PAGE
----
Culture of fear prevents people from being open about their faith

Today I gave evidence to the Equalities and Human Rights Committee in Holyrood on the topic of bullying and harassment in schools, with an emphasis on anti-religious prejudice.

The Committee heard evidence from a number of people, including representatives of the Church of Scotland, Muslim Community, Jewish Community, and the Scottish Secular Society.

My overriding concern about this subject is the culture of fear that runs right through society and which makes people feel, at best uncomfortable, and at worst totally frightened to be open about their faith. In my written submission to the Committee I provided testimonies of a number of young people who had experienced anti-Catholic prejudice in their school, most of it relating to the Church’s teaching on abortion and marriage. One student even dropped a subject to “avoid the harassment.”

There is an alarming level of intolerance being levelled at some young people simply because they are Catholic or because they hold a particular view that others may disagree with. This is not a culture of tolerance and respect. We have to be very mindful of the need to tackle anti-religious behaviour and be wary of creating a hierarchy of rights in relation to the protected characteristics of the Equality Act 2010. We cannot allow some to trump others. It must be all or nothing.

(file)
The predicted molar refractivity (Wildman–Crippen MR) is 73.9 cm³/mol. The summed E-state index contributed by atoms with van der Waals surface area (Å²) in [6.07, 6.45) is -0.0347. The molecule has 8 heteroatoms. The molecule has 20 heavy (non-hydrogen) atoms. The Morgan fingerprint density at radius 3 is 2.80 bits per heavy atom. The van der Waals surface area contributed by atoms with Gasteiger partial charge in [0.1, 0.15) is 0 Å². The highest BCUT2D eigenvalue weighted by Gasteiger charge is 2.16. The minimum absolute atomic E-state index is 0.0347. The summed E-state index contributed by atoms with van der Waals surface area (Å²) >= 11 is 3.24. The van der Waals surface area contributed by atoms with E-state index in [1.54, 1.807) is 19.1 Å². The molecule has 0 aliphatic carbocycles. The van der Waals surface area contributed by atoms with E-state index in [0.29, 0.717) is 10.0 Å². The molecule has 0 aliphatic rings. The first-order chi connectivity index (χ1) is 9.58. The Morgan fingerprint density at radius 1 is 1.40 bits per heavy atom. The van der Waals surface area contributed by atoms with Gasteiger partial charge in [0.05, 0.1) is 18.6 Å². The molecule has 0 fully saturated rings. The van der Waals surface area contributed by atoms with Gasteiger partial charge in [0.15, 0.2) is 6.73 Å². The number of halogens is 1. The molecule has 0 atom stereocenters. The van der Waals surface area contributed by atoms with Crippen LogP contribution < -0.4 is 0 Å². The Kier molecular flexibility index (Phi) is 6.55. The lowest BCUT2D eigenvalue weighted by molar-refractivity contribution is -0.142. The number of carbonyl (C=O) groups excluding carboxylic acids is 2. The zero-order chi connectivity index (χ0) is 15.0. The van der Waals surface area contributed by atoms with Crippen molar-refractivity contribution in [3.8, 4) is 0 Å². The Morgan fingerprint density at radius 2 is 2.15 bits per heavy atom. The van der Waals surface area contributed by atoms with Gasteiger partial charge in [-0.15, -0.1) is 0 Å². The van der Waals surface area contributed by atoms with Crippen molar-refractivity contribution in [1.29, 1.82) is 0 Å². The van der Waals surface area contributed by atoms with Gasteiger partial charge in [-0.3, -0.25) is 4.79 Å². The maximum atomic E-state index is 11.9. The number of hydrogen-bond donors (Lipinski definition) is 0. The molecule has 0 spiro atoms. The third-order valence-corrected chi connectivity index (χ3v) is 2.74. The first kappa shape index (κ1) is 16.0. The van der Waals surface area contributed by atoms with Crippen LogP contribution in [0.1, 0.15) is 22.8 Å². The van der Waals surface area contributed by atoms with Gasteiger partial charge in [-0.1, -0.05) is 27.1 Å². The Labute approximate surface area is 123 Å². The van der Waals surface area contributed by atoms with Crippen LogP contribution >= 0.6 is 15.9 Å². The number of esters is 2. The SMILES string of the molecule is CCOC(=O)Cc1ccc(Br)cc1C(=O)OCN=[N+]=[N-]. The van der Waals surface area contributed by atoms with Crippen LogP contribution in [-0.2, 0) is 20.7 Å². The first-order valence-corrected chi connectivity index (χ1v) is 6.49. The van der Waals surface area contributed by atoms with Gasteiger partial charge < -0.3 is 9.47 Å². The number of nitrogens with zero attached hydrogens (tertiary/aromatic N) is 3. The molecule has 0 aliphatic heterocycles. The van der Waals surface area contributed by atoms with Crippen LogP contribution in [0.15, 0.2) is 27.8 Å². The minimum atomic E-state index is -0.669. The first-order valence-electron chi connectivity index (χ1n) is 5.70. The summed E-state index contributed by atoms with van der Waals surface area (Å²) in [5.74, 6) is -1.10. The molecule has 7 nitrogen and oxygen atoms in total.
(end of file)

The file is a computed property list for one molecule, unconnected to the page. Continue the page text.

There is also the sad reality of an increase in religious hate crime in Scotland, with a recently published report revealing that religiously aggravated crime is at an all time high. Within that, a deeply worrying and disturbing 57% of charges are as a result of anti-Catholic behaviour. Compare this to the percentage of charges relating to Protestantism (27%) and Islam (17%) and we are left with an undoubted sectarian problem that needs to be addressed.

If we are to build a culture of tolerance and respect for our young people we need to take on board the hard facts which reveal to us the reality of hate crime in our country and allow people across all protected characteristics to feel free to express themselves and to be open about their faith.

Here is the submission of the Catholic Parliamentary Office in full…

 

Submission to the Equalities and Human Rights Committee on Prejudice Based Bullying and Harassment in Schools

15th June 2017

Ref: OR-2017/07

Submitted by: Anthony Horan, Director of the Catholic Parliamentary Office

 

Introduction

The Bishops’ Conference of Scotland is pleased to participate and assist the Committee in its inquiry into prejudice based bullying and harassment in schools. We recognise the need to tackle bullying in all its forms and we are committed to playing our part in this process.